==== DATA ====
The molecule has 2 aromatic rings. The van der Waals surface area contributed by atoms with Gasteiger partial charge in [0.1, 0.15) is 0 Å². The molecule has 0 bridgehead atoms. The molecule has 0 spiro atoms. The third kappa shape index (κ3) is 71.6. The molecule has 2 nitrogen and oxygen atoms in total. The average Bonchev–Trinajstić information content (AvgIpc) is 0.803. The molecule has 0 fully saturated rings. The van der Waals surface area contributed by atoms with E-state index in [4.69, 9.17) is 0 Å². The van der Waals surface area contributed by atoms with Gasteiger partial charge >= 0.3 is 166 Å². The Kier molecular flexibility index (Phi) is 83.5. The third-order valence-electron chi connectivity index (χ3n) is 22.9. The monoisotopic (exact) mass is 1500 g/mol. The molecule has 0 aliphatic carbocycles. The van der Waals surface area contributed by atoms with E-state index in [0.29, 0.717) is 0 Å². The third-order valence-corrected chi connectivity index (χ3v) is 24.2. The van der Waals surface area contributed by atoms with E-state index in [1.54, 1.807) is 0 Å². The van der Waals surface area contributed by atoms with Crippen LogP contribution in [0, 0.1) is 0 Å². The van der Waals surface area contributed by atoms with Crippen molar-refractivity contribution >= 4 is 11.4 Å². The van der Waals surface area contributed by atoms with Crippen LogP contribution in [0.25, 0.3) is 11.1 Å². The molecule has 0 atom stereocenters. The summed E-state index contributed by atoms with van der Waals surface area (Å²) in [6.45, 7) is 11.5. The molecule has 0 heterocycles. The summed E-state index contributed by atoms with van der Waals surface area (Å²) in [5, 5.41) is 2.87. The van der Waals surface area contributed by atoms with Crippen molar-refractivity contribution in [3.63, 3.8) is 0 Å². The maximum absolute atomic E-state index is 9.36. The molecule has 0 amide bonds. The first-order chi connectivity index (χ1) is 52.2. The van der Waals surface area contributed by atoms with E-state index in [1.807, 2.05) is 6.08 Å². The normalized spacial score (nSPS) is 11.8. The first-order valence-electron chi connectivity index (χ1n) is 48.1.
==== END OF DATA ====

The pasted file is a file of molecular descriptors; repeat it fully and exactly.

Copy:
The molecule has 2 aromatic rings. The van der Waals surface area contributed by atoms with Gasteiger partial charge in [0.1, 0.15) is 0 Å². The molecule has 0 bridgehead atoms. The molecule has 0 spiro atoms. The third kappa shape index (κ3) is 71.6. The molecule has 2 nitrogen and oxygen atoms in total. The average Bonchev–Trinajstić information content (AvgIpc) is 0.803. The molecule has 0 fully saturated rings. The van der Waals surface area contributed by atoms with E-state index in [4.69, 9.17) is 0 Å². The van der Waals surface area contributed by atoms with Gasteiger partial charge >= 0.3 is 166 Å². The Kier molecular flexibility index (Phi) is 83.5. The third-order valence-electron chi connectivity index (χ3n) is 22.9. The monoisotopic (exact) mass is 1500 g/mol. The molecule has 0 aliphatic carbocycles. The van der Waals surface area contributed by atoms with E-state index in [0.29, 0.717) is 0 Å². The third-order valence-corrected chi connectivity index (χ3v) is 24.2. The van der Waals surface area contributed by atoms with E-state index in [1.54, 1.807) is 0 Å². The van der Waals surface area contributed by atoms with Crippen LogP contribution in [0, 0.1) is 0 Å². The van der Waals surface area contributed by atoms with Crippen molar-refractivity contribution >= 4 is 11.4 Å². The van der Waals surface area contributed by atoms with Crippen LogP contribution in [0.25, 0.3) is 11.1 Å². The molecule has 0 atom stereocenters. The summed E-state index contributed by atoms with van der Waals surface area (Å²) in [6.45, 7) is 11.5. The molecule has 0 heterocycles. The summed E-state index contributed by atoms with van der Waals surface area (Å²) in [5, 5.41) is 2.87. The van der Waals surface area contributed by atoms with Crippen molar-refractivity contribution in [3.63, 3.8) is 0 Å². The maximum absolute atomic E-state index is 9.36. The molecule has 0 amide bonds. The first-order chi connectivity index (χ1) is 52.2. The van der Waals surface area contributed by atoms with E-state index in [1.807, 2.05) is 6.08 Å². The normalized spacial score (nSPS) is 11.8. The first-order valence-electron chi connectivity index (χ1n) is 48.1.